Pakistan lacks the means, and perhaps also the will, to close in on and eliminate these terrorist groups themselves, but unlike Afghanistan and Iraq, they have a large enough military complete with nuclear weapons, to prevent the U.S. from simply forcing regime change or acting unilaterally. Meanwhile, groups based in Pakistan and believed to have links to covert operations by the Pakistani government, have launched the Thanksgiving terrorist attacks on Mumbai, India, and have kept a war in Kashmir, and ongoing campaigns of terrorism in India, going for decades.

Beyond the thicket of all of these conflicts, and related ones in which the U.S. military is more tangentially involved, like the Israeli-Palestinian conflict, the Kurdish insurgency in Turkey, and the Ethiopian involvement in Somolia, there are also at least three other major potential military threats out there.

One is the resurgence of the Russian military, currently copying techniques previously put in the history books by the Americans, by sending its navy on a world tour, involving itself in military conflicts near its borders, and espousing increasingly bellicose rhetoric.

Another is the growing importance of the Chinese military, which provides a conservative and nationalist counterpoint to the long term trend towards economic development and an quasi-capitalist economic regime there. It remains to be seen whether China will evolve into an ally before the next major Chinese military operation begins, or will become an adversary.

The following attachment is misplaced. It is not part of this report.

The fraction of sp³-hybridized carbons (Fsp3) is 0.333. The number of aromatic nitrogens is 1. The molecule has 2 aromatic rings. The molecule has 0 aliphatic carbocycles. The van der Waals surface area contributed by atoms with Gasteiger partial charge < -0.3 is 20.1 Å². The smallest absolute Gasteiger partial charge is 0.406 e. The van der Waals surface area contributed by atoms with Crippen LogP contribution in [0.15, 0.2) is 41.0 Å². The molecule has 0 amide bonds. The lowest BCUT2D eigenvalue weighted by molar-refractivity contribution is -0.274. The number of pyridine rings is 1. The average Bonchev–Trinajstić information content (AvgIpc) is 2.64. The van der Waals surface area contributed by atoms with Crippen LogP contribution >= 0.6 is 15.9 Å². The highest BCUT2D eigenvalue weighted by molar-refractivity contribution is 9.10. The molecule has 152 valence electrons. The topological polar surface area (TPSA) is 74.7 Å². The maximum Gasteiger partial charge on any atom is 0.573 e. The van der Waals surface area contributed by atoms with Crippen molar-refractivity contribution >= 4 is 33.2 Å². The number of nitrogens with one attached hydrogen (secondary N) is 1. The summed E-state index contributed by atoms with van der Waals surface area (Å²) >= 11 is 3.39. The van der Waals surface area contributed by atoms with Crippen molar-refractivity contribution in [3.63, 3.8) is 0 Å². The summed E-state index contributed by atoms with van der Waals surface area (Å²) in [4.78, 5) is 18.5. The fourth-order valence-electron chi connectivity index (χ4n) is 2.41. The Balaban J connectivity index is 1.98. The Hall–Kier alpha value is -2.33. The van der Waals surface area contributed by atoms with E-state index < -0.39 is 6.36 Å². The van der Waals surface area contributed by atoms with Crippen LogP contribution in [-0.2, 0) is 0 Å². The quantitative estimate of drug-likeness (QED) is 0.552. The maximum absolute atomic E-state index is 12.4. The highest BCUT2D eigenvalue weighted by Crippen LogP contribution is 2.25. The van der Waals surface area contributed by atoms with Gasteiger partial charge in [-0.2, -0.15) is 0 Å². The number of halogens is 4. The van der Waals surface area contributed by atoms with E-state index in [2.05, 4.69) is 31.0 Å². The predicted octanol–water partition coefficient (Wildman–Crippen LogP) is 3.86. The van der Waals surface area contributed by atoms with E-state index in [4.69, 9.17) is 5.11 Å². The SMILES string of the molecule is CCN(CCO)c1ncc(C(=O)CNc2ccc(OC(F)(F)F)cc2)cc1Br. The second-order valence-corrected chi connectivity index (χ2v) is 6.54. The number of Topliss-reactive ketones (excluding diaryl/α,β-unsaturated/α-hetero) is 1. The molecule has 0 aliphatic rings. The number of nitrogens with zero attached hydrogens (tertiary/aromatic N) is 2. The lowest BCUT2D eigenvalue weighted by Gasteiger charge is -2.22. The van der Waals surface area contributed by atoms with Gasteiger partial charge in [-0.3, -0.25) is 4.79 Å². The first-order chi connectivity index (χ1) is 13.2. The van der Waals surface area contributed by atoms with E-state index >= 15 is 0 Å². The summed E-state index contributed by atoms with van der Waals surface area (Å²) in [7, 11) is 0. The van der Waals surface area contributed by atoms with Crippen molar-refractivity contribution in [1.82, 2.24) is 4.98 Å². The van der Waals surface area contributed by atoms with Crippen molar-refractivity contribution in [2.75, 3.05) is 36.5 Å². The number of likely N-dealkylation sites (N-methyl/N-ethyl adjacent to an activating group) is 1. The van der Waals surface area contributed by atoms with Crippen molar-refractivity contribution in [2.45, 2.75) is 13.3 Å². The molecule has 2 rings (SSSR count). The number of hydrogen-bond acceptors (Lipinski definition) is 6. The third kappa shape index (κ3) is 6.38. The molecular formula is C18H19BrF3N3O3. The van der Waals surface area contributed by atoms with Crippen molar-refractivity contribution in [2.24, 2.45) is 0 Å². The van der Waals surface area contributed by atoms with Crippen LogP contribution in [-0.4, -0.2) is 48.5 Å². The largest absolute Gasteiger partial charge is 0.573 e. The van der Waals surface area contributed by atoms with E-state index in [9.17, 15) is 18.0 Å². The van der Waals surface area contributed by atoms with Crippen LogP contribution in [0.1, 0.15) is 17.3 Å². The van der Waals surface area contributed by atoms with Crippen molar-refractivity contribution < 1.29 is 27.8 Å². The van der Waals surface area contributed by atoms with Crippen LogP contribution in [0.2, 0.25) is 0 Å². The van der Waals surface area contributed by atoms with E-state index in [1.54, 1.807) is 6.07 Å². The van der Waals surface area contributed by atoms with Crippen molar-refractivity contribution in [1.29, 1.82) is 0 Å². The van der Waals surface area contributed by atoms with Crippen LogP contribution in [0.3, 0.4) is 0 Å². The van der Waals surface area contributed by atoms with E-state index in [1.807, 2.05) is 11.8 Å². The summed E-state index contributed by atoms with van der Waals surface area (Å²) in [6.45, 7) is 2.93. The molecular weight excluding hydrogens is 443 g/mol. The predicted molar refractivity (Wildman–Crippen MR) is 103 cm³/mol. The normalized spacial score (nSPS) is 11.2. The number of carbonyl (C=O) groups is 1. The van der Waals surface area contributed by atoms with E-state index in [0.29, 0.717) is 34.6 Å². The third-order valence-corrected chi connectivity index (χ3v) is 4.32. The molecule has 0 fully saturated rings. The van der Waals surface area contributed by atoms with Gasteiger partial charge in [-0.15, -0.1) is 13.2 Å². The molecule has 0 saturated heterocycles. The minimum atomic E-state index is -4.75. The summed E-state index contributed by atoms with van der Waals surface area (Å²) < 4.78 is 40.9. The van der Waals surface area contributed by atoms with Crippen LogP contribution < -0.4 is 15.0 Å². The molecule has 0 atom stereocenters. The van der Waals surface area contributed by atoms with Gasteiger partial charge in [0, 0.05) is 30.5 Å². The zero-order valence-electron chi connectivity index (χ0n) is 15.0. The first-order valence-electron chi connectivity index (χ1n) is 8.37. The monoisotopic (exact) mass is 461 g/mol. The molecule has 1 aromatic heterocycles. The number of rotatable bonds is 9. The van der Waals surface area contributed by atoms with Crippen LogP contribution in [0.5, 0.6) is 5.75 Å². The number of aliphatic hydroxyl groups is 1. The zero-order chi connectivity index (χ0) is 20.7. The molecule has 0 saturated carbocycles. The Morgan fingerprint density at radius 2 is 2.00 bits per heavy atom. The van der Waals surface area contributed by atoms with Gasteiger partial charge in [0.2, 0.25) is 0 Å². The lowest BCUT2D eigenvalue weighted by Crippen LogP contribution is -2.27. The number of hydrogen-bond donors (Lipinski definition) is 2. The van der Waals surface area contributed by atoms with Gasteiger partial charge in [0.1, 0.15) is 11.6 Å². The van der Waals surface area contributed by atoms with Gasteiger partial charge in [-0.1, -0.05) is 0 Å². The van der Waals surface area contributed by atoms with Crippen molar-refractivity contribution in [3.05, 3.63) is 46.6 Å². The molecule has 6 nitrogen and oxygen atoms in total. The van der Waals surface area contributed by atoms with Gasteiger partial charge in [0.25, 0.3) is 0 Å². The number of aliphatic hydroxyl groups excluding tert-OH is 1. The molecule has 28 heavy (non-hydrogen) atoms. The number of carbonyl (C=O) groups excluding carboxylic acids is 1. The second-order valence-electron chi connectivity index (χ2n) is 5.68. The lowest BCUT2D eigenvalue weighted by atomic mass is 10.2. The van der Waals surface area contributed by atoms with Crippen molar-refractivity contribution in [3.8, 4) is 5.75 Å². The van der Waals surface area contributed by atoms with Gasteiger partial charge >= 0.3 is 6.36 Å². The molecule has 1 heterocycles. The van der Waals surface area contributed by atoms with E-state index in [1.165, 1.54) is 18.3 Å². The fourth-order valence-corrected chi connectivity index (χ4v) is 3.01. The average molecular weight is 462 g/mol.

Finally, there is imploding North Korea, which is the most heavily militarized society on Earth, has rudimentary nuclear weapons and medium range missiles, has a leadership vacuum in the face of a seriously ill leader, and appears to be rushing headlong into another silent tragedy of mass starvation. China sees North Korea as an area of its influence, but is also frequently ill treated by North Korea itself.

It is in the face of this world situation that the Obama administration will have to make decisions on the guns v. butter military funding and procurement decisions of the Department of Defense. While Obama will be retaining the current Secretary of Defense for a while longer, his administration clearly has some ideas for changes in priorities.

The U.S. military will be fighting counterinsurgencies for the forseeable future, and has only developed those capabilities on an ad hoc and emergency basis, so it seems likely that one development will be to make a more focused effort to develop military capabilities appropriate to those conflicts. This means fewer military systems aimed at high tech adversaries with major military equipment, and more focus on contending with light irregulars and upon learning how to win hearts and minds in the general population.

So long as North Korea, China and Pakistan have nuclear weapons, and countries like Iran seem interested in some day having them, it seems likely that some sort of missile defense system aimed at stopping small numbers of missiles from emerging nuclear states will continue to be developed, although not all parts of this multi-service hydra seem likely to survive. The Navy's program has been the most successful in producing results, so it seems most likely to survive.

Our military response to China and Russia are immensely important from a defense budget perspective, but are also sufficiently in flux diplomatically, that it is hard to know how best to respond. These two countries drive the force structure of the Air Force and Navy, as well as important parts of the U.S. Army, because they are the most militarily powerful potential adversaries of the United States. But, U.S. efforts to date seem more focused on containment than upon attacking them. If relations with these countries can be calmed, there is room for major defense budget cuts that our national budget would find very helpful. But, if these nations grow more bellicose, we could be starting a new Cold War.